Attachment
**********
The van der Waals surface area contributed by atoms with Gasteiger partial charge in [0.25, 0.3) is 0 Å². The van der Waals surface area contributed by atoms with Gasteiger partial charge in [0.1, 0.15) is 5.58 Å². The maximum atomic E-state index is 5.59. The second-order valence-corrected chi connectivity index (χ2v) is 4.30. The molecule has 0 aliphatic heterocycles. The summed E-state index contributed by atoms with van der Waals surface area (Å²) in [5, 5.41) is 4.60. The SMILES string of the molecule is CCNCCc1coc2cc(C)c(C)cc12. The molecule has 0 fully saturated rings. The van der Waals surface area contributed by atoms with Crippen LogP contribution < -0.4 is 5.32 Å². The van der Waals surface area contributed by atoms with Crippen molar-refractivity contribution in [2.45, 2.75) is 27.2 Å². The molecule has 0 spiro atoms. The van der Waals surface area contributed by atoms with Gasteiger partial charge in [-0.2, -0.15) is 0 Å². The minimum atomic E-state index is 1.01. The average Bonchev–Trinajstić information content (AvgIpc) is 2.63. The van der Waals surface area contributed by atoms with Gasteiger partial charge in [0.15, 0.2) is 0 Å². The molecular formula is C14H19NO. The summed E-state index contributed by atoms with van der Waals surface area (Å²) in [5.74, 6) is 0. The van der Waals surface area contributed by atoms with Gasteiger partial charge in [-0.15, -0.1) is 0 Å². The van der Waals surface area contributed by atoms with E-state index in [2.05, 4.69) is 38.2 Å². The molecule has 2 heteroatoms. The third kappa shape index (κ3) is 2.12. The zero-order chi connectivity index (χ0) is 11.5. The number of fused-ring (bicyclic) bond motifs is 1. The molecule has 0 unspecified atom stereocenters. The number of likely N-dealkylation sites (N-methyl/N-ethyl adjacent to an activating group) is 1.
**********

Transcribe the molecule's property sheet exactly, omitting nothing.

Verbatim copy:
The van der Waals surface area contributed by atoms with Gasteiger partial charge in [0.25, 0.3) is 0 Å². The van der Waals surface area contributed by atoms with Gasteiger partial charge in [0.1, 0.15) is 5.58 Å². The maximum atomic E-state index is 5.59. The second-order valence-corrected chi connectivity index (χ2v) is 4.30. The molecule has 0 aliphatic heterocycles. The summed E-state index contributed by atoms with van der Waals surface area (Å²) in [5, 5.41) is 4.60. The SMILES string of the molecule is CCNCCc1coc2cc(C)c(C)cc12. The molecule has 0 fully saturated rings. The van der Waals surface area contributed by atoms with Crippen LogP contribution < -0.4 is 5.32 Å². The van der Waals surface area contributed by atoms with Crippen molar-refractivity contribution in [2.45, 2.75) is 27.2 Å². The molecule has 0 spiro atoms. The van der Waals surface area contributed by atoms with Gasteiger partial charge in [-0.2, -0.15) is 0 Å². The minimum atomic E-state index is 1.01. The average Bonchev–Trinajstić information content (AvgIpc) is 2.63. The van der Waals surface area contributed by atoms with Gasteiger partial charge in [0.15, 0.2) is 0 Å². The molecular formula is C14H19NO. The summed E-state index contributed by atoms with van der Waals surface area (Å²) in [5.74, 6) is 0. The van der Waals surface area contributed by atoms with Gasteiger partial charge in [-0.15, -0.1) is 0 Å². The van der Waals surface area contributed by atoms with E-state index in [2.05, 4.69) is 38.2 Å². The molecule has 2 heteroatoms. The third kappa shape index (κ3) is 2.12. The zero-order chi connectivity index (χ0) is 11.5. The number of fused-ring (bicyclic) bond motifs is 1. The molecule has 0 unspecified atom stereocenters. The number of likely N-dealkylation sites (N-methyl/N-ethyl adjacent to an activating group) is 1.